audit and associated interest and penalties. I printed Mr. Edward's tax
returns off the internet and sure enough Dick Cheney was right about how
much Mr. Edwards had saved. I don't disparage Mr. Edwards for taking
advantage of an apparent loophole in the system but the rules should be the
same for me as they are for him. Why was I told otherwise by the IRS
employees? I asked my wife "Is this the two Americas that Mr. Edwards so
vehemently talked about on the campaign trail - one for the guys who can
afford pricey tax advisors and tax attorneys and one for the little guys?"
As best I can tell from my research, Mr. Edwards was never audited by the
IRS. At his lofty income level I would think that he should have been
considered a high probability for an audit if the eyebrows of the IRS would
have been raised by his payroll tax treatment on his tax returns. In any
event, Mr. Edwards might have been able to withstand an IRS audit and been
able to pay for some high priced tax attorneys given he saved $600,000. How
many others in his high income status are also receiving the benefit of this
tax shelter? For me, it would be $3,000 - $4,000 a year in tax savings at
the most. I can't afford to (nor would I want to) get into a legal dispute
with the government over such a relatively small amount of money. However,
if I could save this amount each year in taxes, it might be enough for me to
pay for a vacation or make a down payment on a car. So, it is important to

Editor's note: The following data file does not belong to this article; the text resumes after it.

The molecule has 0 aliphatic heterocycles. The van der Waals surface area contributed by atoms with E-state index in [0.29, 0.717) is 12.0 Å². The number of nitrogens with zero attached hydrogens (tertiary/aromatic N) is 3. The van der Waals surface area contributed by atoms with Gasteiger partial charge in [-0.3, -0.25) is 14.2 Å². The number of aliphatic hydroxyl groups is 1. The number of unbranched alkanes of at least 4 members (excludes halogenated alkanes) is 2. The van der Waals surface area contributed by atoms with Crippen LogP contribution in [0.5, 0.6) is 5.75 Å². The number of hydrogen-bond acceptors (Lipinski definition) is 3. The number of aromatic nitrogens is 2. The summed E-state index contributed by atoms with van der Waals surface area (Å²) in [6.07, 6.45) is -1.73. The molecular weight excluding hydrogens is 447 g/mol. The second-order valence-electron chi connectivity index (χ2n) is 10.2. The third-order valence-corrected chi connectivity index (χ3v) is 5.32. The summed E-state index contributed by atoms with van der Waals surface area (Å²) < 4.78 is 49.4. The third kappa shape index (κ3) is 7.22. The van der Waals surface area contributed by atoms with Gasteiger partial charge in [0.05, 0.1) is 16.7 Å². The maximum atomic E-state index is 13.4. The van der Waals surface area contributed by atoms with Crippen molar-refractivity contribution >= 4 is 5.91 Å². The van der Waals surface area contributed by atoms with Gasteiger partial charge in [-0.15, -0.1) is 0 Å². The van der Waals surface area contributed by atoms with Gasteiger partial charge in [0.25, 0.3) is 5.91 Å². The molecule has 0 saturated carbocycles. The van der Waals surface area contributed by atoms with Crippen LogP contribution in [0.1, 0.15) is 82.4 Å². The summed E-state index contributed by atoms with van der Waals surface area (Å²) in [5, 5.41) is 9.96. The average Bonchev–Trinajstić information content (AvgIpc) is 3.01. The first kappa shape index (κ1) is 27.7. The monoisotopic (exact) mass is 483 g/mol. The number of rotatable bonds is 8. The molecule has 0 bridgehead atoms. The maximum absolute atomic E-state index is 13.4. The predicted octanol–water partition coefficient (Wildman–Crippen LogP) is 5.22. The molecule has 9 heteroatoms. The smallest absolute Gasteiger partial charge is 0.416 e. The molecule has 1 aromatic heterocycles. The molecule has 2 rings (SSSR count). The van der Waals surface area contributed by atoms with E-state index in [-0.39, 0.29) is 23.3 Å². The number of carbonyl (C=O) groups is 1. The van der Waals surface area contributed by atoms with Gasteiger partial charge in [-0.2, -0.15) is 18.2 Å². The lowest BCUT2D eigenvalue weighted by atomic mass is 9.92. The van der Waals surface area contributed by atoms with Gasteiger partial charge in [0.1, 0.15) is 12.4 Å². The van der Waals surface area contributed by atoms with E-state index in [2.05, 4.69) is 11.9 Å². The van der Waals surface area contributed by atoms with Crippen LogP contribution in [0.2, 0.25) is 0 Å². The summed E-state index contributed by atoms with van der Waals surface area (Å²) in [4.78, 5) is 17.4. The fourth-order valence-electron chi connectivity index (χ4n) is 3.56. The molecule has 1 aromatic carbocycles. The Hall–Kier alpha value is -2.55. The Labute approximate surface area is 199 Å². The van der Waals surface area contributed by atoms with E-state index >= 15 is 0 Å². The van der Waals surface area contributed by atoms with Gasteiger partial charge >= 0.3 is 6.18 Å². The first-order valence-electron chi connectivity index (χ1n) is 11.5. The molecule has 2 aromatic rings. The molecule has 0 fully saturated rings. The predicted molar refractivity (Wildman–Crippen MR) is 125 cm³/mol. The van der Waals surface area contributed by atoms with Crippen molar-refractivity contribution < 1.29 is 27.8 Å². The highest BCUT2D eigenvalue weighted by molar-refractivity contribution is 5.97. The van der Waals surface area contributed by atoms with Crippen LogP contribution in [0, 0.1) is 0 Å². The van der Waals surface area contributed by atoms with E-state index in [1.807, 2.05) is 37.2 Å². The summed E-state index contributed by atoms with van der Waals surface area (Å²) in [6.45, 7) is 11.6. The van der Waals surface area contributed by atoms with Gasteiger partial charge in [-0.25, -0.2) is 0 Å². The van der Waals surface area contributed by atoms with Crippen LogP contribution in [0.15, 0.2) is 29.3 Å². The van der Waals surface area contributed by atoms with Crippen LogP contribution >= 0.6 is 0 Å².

me. In further researching the John Edwards tax strategy on the Internet, I
discovered that several tax advisors have evne dubbed the single member
LLC/subchapter S combo the "John Edward's tax shelter." When I asked
specifically about this, the IRS has completely avoided it in communications
back to me.

Subsequently, I have sent letters to my Senators and my Congressmen asking
them for their help in seeking clarification and clear guidance from the IRS
as it relates to my specific situation. While they have attempted to
intervene on my behalf, all I have received back is a restatement of my
original memos to the IRS outlining my research in the matter and references
to court cases which have little relationship to my specific situation. I
have received absolutely no specific guidance whatsoever as it relates to my
situation. If someone could just give me a dollar amount or % of income
that must be reported as a salary for my type of business. This is all I am
asking. It seems so simple and straightforward to me. I think the IRS
should answer my questions directly and avoid dancing around the issue. The
way I look at it is that it is either o.k. for taxpayers in my situation to
employ this tax strategy or it is not. If it is o.k., the IRS should tell
me what the dollar guidelines are so that I can avoid interest and penalties
in the event of an audit. If it is not o.k. for me, I need to know
specifically why it is appropriate for some and not others. Frankly, as a
taxpayer and a citizen, I believe I have had my intelligence insulted with
the responses I have received to date. All the written correspondence I